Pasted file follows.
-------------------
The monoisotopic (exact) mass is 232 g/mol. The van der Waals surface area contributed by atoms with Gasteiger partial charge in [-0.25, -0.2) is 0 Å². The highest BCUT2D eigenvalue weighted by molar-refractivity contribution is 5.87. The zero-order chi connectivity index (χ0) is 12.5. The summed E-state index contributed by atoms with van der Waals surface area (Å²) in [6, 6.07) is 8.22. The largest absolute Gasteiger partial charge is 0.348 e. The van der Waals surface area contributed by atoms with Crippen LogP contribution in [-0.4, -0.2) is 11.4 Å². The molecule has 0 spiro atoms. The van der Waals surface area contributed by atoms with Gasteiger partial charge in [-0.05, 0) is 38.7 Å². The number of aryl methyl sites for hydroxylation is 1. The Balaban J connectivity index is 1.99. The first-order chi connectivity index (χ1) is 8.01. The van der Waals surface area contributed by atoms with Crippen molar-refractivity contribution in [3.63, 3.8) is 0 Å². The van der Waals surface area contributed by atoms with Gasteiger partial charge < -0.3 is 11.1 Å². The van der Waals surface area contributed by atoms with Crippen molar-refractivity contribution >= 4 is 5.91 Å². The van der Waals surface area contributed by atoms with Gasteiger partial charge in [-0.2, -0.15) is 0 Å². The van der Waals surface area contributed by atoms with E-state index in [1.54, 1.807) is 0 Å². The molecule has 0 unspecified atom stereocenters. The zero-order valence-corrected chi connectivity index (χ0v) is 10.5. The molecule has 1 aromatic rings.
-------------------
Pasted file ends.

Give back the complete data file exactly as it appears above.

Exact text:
The monoisotopic (exact) mass is 232 g/mol. The van der Waals surface area contributed by atoms with Gasteiger partial charge in [-0.25, -0.2) is 0 Å². The highest BCUT2D eigenvalue weighted by molar-refractivity contribution is 5.87. The zero-order chi connectivity index (χ0) is 12.5. The summed E-state index contributed by atoms with van der Waals surface area (Å²) in [6, 6.07) is 8.22. The largest absolute Gasteiger partial charge is 0.348 e. The van der Waals surface area contributed by atoms with Crippen LogP contribution in [-0.4, -0.2) is 11.4 Å². The molecule has 0 spiro atoms. The van der Waals surface area contributed by atoms with Gasteiger partial charge in [-0.05, 0) is 38.7 Å². The number of aryl methyl sites for hydroxylation is 1. The Balaban J connectivity index is 1.99. The first-order chi connectivity index (χ1) is 8.01. The van der Waals surface area contributed by atoms with Crippen molar-refractivity contribution in [3.63, 3.8) is 0 Å². The van der Waals surface area contributed by atoms with Gasteiger partial charge < -0.3 is 11.1 Å². The van der Waals surface area contributed by atoms with Crippen molar-refractivity contribution >= 4 is 5.91 Å². The van der Waals surface area contributed by atoms with Gasteiger partial charge in [-0.2, -0.15) is 0 Å². The van der Waals surface area contributed by atoms with E-state index in [1.54, 1.807) is 0 Å². The molecule has 0 unspecified atom stereocenters. The zero-order valence-corrected chi connectivity index (χ0v) is 10.5. The molecule has 1 aromatic rings.